Background Drowning death rates in the African region are estimated to be the highest in the world. Data collection and surveillance for drowning in African countries are limited. We aimed to establish the availability of drowning data in multiple existing administrative data sources in Uganda and to describe the characteristics of drowning based on available data.
Methods We conducted a retrospective descriptive study in 60 districts in Uganda using existing administrative records on drowning cases from January 2016 to June 2018 in district police offices, marine police detachments, fire/rescue brigade detachments, and the largest mortuary in those districts. Data were systematically deduplicated to determine and quantify unique drowning cases.
Results A total of 1435 fatal and non-fatal drowning cases were recorded; 1009 (70%) in lakeside districts and 426 (30%) in non-lakeside districts. Of 1292 fatal cases, 1041 (81%) were identified in only one source. After deduplication, 1283 (89% of recorded cases; 1160 fatal, 123 non-fatal) unique drowning cases remained. Data completeness varied by source and variable. When demographic characteristics were known, fatal victims were predominantly male (n=876, 85%), and the average age was 24 years. In lakeside districts, 81% of fatal cases with a known activity at the time of drowning involved boating.
Conclusion Drowning cases are recorded in administrative sources in Uganda; however, opportunities to improve data coverage and completeness exist. An improved understanding of circumstances of drowning in both lakeside and non-lakeside districts in Uganda is required to plan drowning prevention strategies.
- low-middle income country
Statistics from Altmetric.com
Contributors TC, FO, EMP, MAY, MFB and OK contributed to the conception and design of the study. FO managed data collection and provided field supervision. TC manually matched cases, deduplicated the dataset and analysed data. TC, FO, EMP, MAY, MFB and OK interpreted the data. TC led the drafting of the manuscript. All authors contributed to manuscript preparation and reviewed and approved the final manuscript.
Funding This work was supported by Bloomberg Philanthropies (51606) through the CDC Foundation.
Disclaimer The findings and conclusions in this paper are those of the authors and do not necessarily represent the official position of the Centres for Disease Control and Prevention.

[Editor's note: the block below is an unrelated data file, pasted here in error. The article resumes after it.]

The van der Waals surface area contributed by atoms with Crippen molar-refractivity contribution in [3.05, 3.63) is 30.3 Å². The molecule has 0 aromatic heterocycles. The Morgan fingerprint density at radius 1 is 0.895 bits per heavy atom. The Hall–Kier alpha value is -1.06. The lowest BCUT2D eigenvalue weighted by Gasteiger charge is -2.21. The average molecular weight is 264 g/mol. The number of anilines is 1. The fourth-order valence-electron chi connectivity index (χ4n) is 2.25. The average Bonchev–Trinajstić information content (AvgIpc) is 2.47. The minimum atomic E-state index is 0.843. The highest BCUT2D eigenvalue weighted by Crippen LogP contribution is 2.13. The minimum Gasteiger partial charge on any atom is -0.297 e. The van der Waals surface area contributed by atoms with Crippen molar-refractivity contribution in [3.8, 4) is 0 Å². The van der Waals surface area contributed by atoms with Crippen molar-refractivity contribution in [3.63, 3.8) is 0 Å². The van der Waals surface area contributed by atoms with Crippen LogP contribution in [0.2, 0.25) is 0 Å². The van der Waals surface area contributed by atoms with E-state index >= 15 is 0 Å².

Map disclaimer The depiction of boundaries on this map does not imply the expression of any opinion whatsoever on the part of BMJ (or any member of its group) concerning the legal status of any country, territory, jurisdiction or area or of its authorities. This map is provided without any warranty of any kind, either express or implied.
Competing interests None declared.
Patient and public involvement Patients and/or the public were involved in the design, or conduct, or reporting, or dissemination plans of this research. Refer to the Methods section for further details.
Patient consent for publication Not required.
Ethics approval Ethical approval for this study was obtained from Makerere University School of Public Health, Higher Degrees Research and Ethics Committee (HDREC), protocol number 621; with clearance from the Uganda National Council of Science and Technology (UNCST), approval SS 4777.
Provenance and peer review Not commissioned; externally peer reviewed.
Data availability statement Data may be obtained from a third party and are not publicly available. Data may be available upon reasonable request from the CDC Foundation:firstname.lastname@example.org.
If you wish to reuse any or all of this article please use the link below which will take you to the Copyright Clearance Center’s RightsLink service. You will be able to get a quick price and instant permission to reuse the content in many different ways.